Afghanistan Global Womens Rights

Human Rights Crimes Against Former Government Officials Further Solidifies Taliban’s Grip of Power on Afghanistan

The United Nations Assistance Mission in Afghanistan released a report recently calling attention to several instances of human rights violations by the Taliban against former government officials across 34 different provinces in the country, with the greatest occurring in Kabul.

To date, there have been at least 800 instances of extrajudicial killings, arbitrary arrest, torture and disappearances against people affiliated with the previous government, the Islamic Republic of Afghanistan supported by the US and an international coalition of countries. These cases go against the Taliban’s promise to pardon all those who worked for the former government and international allies. It represents “a betrayal of people’s trust,” said Volker Türk, UN High Commissioner for Human Rights. 

After the Taliban takeover of the Afghanistan in 2021, former U.S.-backed government officials were targeted, especially those in the Afghan security forces and judicial branch. Some were killed before even being taken into custody, others killed in custody, and some taken to remote locations and killed. UNAMA interviewed families of the victims who had gone missing and whose bodies turned up months later. The former head of Herat Women’s Prison, Alia Azizi, never returned home from work on October 2, 2021. Her whereabouts are still unknown.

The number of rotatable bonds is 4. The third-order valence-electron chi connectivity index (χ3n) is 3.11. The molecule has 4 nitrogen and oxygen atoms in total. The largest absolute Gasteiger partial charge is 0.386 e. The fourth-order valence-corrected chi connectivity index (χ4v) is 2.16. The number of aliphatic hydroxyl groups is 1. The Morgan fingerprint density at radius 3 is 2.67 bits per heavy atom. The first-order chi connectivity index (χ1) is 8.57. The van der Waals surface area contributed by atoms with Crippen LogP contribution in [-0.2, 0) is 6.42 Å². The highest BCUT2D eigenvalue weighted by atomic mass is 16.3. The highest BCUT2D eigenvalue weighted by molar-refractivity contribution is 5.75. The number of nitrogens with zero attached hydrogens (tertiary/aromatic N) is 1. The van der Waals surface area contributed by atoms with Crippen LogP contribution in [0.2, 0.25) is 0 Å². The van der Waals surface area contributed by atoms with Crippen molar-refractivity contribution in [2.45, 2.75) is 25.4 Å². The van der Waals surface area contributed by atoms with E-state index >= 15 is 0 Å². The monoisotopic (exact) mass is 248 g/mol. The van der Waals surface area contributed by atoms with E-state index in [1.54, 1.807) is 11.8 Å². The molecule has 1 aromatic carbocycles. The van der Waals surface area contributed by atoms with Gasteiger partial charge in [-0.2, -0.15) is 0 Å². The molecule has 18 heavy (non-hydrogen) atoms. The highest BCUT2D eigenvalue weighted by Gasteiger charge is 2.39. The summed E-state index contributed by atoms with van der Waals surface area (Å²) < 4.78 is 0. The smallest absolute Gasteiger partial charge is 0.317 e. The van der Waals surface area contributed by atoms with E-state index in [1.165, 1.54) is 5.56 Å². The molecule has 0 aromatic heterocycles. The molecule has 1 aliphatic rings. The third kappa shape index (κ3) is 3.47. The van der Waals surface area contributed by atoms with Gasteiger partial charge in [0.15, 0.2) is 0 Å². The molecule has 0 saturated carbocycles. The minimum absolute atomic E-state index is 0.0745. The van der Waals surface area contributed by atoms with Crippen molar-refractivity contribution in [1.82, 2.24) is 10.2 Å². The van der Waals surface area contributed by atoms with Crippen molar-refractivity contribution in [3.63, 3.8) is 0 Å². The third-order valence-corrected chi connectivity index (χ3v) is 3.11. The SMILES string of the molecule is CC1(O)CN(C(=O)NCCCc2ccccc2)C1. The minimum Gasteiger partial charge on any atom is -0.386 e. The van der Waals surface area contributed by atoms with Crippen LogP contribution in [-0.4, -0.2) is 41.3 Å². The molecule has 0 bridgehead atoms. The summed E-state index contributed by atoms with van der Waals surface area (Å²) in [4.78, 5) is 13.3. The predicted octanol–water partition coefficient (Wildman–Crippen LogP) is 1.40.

Moving forward, says Roza Otunbayeva, Secretary-General’s Special Representative for Afghanistan and Head of UNAMA, “the de facto authorities must demonstrate genuine commitment to general amnesty.” This would be “a crucial step in ensuring real prospects for justice, reconciliation, and lasting peace in Afghanistan.” 

Despite being the de facto authorities of Afghanistan, the Taliban still has an obligation under international human rights law to prevent further violations and hold perpetrators accountable. The Taliban responded by saying that the killings were simply personal matters or “revenge cases” and not carried out in any official capacity. Even then, the Taliban has failed in providing security to Afghans at risk and are evading responsibility. 

The Taliban has received international criticism for their harsh policies of gender apartheid against women and are currently not recognized by the U.N. or the international community.


UNAMA 08/22/2023; ABC News 08/22/2023

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